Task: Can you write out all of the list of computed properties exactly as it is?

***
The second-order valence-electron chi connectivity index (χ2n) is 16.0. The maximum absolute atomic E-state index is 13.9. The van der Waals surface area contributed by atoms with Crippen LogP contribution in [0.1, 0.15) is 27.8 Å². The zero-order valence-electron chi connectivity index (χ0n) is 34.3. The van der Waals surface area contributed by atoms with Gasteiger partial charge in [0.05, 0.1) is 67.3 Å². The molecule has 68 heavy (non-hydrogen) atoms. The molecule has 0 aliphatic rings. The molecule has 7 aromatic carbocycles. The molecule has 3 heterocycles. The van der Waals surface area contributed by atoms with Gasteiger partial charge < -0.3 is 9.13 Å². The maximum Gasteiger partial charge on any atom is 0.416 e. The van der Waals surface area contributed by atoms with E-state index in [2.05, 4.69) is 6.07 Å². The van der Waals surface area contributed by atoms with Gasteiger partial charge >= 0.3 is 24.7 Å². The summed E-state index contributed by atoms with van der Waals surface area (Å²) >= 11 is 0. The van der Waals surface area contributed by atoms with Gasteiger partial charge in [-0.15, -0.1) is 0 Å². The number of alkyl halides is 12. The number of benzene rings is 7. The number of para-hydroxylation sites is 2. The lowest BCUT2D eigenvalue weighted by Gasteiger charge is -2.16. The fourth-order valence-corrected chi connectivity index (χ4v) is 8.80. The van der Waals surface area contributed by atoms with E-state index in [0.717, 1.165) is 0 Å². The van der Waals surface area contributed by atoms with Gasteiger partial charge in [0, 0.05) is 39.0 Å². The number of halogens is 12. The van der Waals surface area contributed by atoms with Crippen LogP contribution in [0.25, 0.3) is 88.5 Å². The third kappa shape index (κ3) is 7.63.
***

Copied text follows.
The second-order valence-electron chi connectivity index (χ2n) is 16.0. The maximum absolute atomic E-state index is 13.9. The van der Waals surface area contributed by atoms with Crippen LogP contribution in [0.1, 0.15) is 27.8 Å². The zero-order valence-electron chi connectivity index (χ0n) is 34.3. The van der Waals surface area contributed by atoms with Gasteiger partial charge in [0.05, 0.1) is 67.3 Å². The molecule has 68 heavy (non-hydrogen) atoms. The molecule has 0 aliphatic rings. The molecule has 7 aromatic carbocycles. The molecule has 3 heterocycles. The van der Waals surface area contributed by atoms with Gasteiger partial charge < -0.3 is 9.13 Å². The maximum Gasteiger partial charge on any atom is 0.416 e. The van der Waals surface area contributed by atoms with E-state index in [2.05, 4.69) is 6.07 Å². The van der Waals surface area contributed by atoms with Gasteiger partial charge >= 0.3 is 24.7 Å². The summed E-state index contributed by atoms with van der Waals surface area (Å²) >= 11 is 0. The van der Waals surface area contributed by atoms with Gasteiger partial charge in [-0.15, -0.1) is 0 Å². The number of alkyl halides is 12. The number of benzene rings is 7. The number of para-hydroxylation sites is 2. The lowest BCUT2D eigenvalue weighted by Gasteiger charge is -2.16. The fourth-order valence-corrected chi connectivity index (χ4v) is 8.80. The van der Waals surface area contributed by atoms with E-state index in [0.717, 1.165) is 0 Å². The van der Waals surface area contributed by atoms with Gasteiger partial charge in [0, 0.05) is 39.0 Å². The number of halogens is 12. The van der Waals surface area contributed by atoms with Crippen LogP contribution in [0.25, 0.3) is 88.5 Å². The third kappa shape index (κ3) is 7.63.